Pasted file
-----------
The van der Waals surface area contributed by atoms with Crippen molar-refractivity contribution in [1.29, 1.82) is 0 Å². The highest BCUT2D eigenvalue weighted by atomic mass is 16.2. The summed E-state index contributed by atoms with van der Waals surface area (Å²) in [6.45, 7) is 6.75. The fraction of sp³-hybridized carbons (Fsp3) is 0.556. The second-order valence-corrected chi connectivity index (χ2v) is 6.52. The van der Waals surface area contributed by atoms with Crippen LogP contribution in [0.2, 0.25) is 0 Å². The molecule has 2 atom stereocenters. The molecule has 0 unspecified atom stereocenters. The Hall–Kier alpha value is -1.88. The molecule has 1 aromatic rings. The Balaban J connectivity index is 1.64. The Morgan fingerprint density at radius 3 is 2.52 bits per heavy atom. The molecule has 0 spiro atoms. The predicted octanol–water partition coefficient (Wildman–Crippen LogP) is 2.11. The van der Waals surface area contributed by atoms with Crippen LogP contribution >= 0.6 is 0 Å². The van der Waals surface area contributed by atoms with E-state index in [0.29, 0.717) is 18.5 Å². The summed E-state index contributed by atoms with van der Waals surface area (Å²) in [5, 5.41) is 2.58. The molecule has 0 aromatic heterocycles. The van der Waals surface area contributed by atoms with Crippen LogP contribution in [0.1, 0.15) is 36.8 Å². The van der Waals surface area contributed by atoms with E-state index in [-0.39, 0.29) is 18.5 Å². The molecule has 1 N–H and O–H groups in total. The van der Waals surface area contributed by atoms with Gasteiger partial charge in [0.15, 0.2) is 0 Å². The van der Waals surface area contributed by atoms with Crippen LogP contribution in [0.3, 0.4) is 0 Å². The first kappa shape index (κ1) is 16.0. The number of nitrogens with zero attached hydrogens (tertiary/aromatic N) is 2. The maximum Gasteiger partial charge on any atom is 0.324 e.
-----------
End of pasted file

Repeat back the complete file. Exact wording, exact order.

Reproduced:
The van der Waals surface area contributed by atoms with Crippen molar-refractivity contribution in [1.29, 1.82) is 0 Å². The highest BCUT2D eigenvalue weighted by atomic mass is 16.2. The summed E-state index contributed by atoms with van der Waals surface area (Å²) in [6.45, 7) is 6.75. The fraction of sp³-hybridized carbons (Fsp3) is 0.556. The second-order valence-corrected chi connectivity index (χ2v) is 6.52. The van der Waals surface area contributed by atoms with Crippen LogP contribution in [0.2, 0.25) is 0 Å². The molecule has 2 atom stereocenters. The molecule has 0 unspecified atom stereocenters. The Hall–Kier alpha value is -1.88. The molecule has 1 aromatic rings. The Balaban J connectivity index is 1.64. The Morgan fingerprint density at radius 3 is 2.52 bits per heavy atom. The molecule has 0 spiro atoms. The predicted octanol–water partition coefficient (Wildman–Crippen LogP) is 2.11. The van der Waals surface area contributed by atoms with Crippen LogP contribution >= 0.6 is 0 Å². The van der Waals surface area contributed by atoms with E-state index in [0.29, 0.717) is 18.5 Å². The summed E-state index contributed by atoms with van der Waals surface area (Å²) in [5, 5.41) is 2.58. The molecule has 0 aromatic heterocycles. The van der Waals surface area contributed by atoms with Crippen LogP contribution in [0.1, 0.15) is 36.8 Å². The van der Waals surface area contributed by atoms with E-state index in [-0.39, 0.29) is 18.5 Å². The molecule has 1 N–H and O–H groups in total. The van der Waals surface area contributed by atoms with Gasteiger partial charge in [0.15, 0.2) is 0 Å². The van der Waals surface area contributed by atoms with Crippen LogP contribution in [0.3, 0.4) is 0 Å². The first kappa shape index (κ1) is 16.0. The number of nitrogens with zero attached hydrogens (tertiary/aromatic N) is 2. The maximum Gasteiger partial charge on any atom is 0.324 e.